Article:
Feeds
65%

Polaroid PoGo handheld colour printer

Instant (almost) snaps from your digicam or phone

Gartner critical capabilities for enterprise endpoint backup

PictBridge connection is straightforward using the cable provided with the camera and selecting images the camera's LCD display. Polaroid says the PoGo will print in under a minute – we saw timed it at just over a minute, but we're not going to quibble. This seems quick, until you remember that PoGo prints are a quarter of the size of 6 x 4 prints from a typical small-format photo printer. Most of these printers can manage the larger print in around two minutes, so they're effectively twice as fast.

Polaroid PoGo

Connects to any PictBridge camera...

The second way of connecting the Pogo printer – and, we suspect, the one more likely to be used – is over Bluetooth from a mobile phone. Doing a Bluetooth search using our handset showed the Polaroid printer immediately and the two were paired in a matter of moments. Printing wirelessly took just a few seconds longer than through PictBridge.

So how does it work? Zink paper technology is the basis for this printer. It’s a multi-coated paper, using three different layers of dye crystals sandwiched under a polymer overcoat. The crystals appear colourless until activated by short pulses of heat from the printer's thermal print head. By controlling the length and intensity of the pulses, the print head can activate the cyan, magenta and yellow dyes independently, so creating an almost unlimited range of different hues.

This technique means the paper only needs to make a single pass through the printer for full-colour printing and that all the users needs to do is keep buying more paper.

Polaroid PoGo

...or by Bluetooth to phones

It’s really the quality of the prints which currently lets the system down. Instead of the precision you get with modern inkjet and dye-sublimation photo printers, PoGo prints are grainy and fine detail looks blotchy and a bit like the early days of home colour printing. While the print’s small size means we wouldn’t expect to be able to see the same fine detail as in a 5 x 7 or even a 6 x 4 print, even quite large elements can appear indistinct and distended.

Next gen security for virtualised datacentres

Next page: Verdict

More from The Register

next story
Reg man looks through a Glass, darkly: Google's toy ploy or killer tech specs?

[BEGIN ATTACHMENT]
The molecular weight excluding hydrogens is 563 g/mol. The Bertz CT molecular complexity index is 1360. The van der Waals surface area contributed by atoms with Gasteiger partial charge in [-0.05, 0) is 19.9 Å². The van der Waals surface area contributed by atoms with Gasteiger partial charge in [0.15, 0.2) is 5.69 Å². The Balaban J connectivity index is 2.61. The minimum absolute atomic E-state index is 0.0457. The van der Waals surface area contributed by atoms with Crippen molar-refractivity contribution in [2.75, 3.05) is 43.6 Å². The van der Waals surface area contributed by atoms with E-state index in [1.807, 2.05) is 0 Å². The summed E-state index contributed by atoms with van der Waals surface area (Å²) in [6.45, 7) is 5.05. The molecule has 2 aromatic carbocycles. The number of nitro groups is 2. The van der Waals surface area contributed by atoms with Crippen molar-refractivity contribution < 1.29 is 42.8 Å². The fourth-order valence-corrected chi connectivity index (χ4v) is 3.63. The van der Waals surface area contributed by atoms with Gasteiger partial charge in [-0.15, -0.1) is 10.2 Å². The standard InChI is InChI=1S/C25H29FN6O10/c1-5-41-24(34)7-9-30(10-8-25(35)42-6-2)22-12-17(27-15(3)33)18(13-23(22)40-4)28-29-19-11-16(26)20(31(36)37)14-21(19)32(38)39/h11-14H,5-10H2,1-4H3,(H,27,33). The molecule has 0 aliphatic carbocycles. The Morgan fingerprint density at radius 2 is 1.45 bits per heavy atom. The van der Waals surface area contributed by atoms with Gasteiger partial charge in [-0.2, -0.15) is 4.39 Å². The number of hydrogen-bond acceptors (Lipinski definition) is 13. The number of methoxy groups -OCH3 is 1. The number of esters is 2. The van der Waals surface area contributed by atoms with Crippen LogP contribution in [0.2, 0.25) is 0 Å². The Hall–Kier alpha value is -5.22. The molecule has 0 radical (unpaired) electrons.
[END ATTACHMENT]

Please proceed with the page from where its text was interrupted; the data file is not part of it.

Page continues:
Tip: Put the shades on and you'll look less of a spanner
So, Apple won't sell cheap kit? Prepare the iOS garden wall WRECKING BALL
It can throw the low cost race if it looks to the cloud
Apple promises to lift Curse of the Drained iPhone 5 Battery
Have you tried turning it off and...? Never mind, here's a replacement
Now that's FIRE WIRE: HP recalls 6 MILLION burn-risk laptop cables
Right in the middle of Burning Mains Man week
One step closer to ROBOT BUTLERS: Dyson flashes vid of VACUUM SUCKER bot
Latest cleaner available for world+dog in September
Apple's iWatch? They cannae do it ... they don't have the POWER
Analyst predicts fanbois will have to wait until next year
HUGE iPAD? Maybe. HUGE ADVERTS? That's for SURE
Noo! Hand not big enough! Don't look at meee!
Samsung Gear S: Quick, LAUNCH IT – before Apple straps on iWatch
Full specs for wrist-mounted device here ... but who'll buy it?
AMD unveils 'single purpose' graphics card for PC gamers and NO ONE else
Chip maker claims the Radeon R9 285 is 'best in its class'
prev story

Whitepapers

Best practices for enterprise data
Discussing how technology providers have innovated in order to solve new challenges, creating a new framework for enterprise data.
Implementing global e-invoicing with guaranteed legal certainty
Explaining the role local tax compliance plays in successful supply chain management and e-business and how leading global brands are addressing this.
Advanced data protection for your virtualized environments
Find a natural fit for optimizing protection for the often resource-constrained data protection process found in virtual environments.
How modern custom applications can spur business growth
Learn how to create, deploy and manage custom applications without consuming or expanding the need for scarce, expensive IT resources.
High Performance for All
While HPC is not new, it has traditionally been seen as a specialist area – is it now geared up to meet more mainstream requirements?